On May 3, 2008 the United Nation’s Convention on the Rights of Persons with Disabilities (CRPD) entered into force. This marks a historic shift in in attitudes toward accessibility – both as it applies to infrastructure and cyberinfrastructure. The CRPD notes that people with disabilities should not be seen as “objects of charity,” but rather as “subjects with rights.” This has massive implications, both as it relates to the meaning of the term disability itself and to the future of the internet landscape and those devices used to survey it.
“Disability” is a fluid and somewhat nebulous term. According to some statistics, approximately 15% of people in the world have a disability, and of course as we age we all begin to face disabilities. A disability results from interactions between non-inclusive societies and individuals, and is often caused by environmental barriers. One common demonstration of environmental barriers comes in the form of a person with and without glasses. An extremely near-sighted person without glasses would most certainly have a disability. Yet that same person wearing appropriate glasses would have the same access as everyone else in his or her society and would not be considered disabled.
Examples like this, where some modification can provide the same access to those with and without any handicaps, are where the push to promote more equal designs of products and services originates. The internet is becoming a new way of life – these days almost anything, from grocery shopping to job applications, occurs online. It goes without saying that new buildings in the US take great care to provide items like ramps and elevators to ensure equal access, so why wouldn’t these metaphorical ramps also be naturally built into the plans of online cyberinfrastructure? Making cyberinfrastructure accessible adds a layer of complexity to the construction process, but with some practice and forethought, the practice of making online services and devices more reachable could easily become the norm, which, as the CRPD highlights, absolutely needs to happen in order to avoid denying those with disabilities their rights.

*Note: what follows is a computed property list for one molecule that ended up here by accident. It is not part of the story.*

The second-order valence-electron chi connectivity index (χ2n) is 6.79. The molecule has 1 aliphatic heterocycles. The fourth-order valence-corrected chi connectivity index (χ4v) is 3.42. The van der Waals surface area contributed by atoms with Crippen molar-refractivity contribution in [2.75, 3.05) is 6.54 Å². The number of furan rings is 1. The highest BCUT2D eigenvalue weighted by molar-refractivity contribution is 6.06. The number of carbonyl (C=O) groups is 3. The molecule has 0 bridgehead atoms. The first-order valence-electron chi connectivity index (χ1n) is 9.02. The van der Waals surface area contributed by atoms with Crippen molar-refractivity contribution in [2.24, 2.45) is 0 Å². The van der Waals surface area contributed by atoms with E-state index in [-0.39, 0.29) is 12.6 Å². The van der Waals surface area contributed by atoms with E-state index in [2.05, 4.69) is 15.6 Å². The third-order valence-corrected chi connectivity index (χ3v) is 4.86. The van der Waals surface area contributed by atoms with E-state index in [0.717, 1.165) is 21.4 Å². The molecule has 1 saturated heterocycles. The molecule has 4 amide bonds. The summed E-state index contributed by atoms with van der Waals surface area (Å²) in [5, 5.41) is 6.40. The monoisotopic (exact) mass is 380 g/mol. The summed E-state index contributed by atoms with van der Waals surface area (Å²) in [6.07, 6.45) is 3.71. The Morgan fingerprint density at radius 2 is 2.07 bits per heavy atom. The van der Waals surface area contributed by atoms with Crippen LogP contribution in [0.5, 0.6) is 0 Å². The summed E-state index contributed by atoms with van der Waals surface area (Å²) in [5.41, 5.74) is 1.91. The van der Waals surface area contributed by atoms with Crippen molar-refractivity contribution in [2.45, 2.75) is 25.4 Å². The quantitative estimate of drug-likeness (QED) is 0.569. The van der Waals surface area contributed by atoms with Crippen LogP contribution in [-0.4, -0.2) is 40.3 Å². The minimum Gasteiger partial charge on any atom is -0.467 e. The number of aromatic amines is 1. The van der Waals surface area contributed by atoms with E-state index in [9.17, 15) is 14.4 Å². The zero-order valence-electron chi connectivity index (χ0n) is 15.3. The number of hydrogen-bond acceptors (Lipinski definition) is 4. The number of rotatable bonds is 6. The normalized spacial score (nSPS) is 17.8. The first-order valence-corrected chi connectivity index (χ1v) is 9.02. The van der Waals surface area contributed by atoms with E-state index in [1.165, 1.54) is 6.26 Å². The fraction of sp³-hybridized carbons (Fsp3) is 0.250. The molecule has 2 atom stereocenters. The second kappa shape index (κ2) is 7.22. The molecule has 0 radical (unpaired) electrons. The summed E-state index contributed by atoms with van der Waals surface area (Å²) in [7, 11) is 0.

Myhill, Cogburn, et al particularly champion the idea of universal design. ‘Universal design
(UD) refers to the creation of products and environments, as well as practices, programs and services, that are accessible to and usable by all persons, including individuals with disabilities, without adaptation or specialized design.”
I find the principle of universal design somewhat optimistic, considering how accessibility has never reached perfection and the difficulty that is inherent in trying to make all-encompassing devices, yet I agree with the sentiment. Many things, such as large font options on websites, allow a large number of users with various needs to access information that they have a right to see. Some disabilities, particularly cognitive, are not easily overcome by a few simple alterations. However, efforts should become naturally engrained in the development process, where feasible, to ensure that everyone has as much access as possible to cyberinfrastructure. In the words of Foley and Ferri, “Access is becoming a higher-stake issue – we cannot wait for an accessible patch or Band-Aid.”
 Derrick Cogburn, “Access, Accessibility and Assistive Technology,” Lecture to course SIS-628 Innovation in Information and Communication Technologies at American University, Washington, DC, 23 September 2013.
 William Myhill, Derrick Cogburn, et al “Accessible Cyberinfrastructure- enabled Knowledge Communities in the National Disability Community: Theory, Practice and Policy,” Assistive Technology (2008): 158.
 Alan Foley and Beth Ferri, “Technology for people, not disabilities: ensuring access and inclusion,” Jorsen (2012): 8.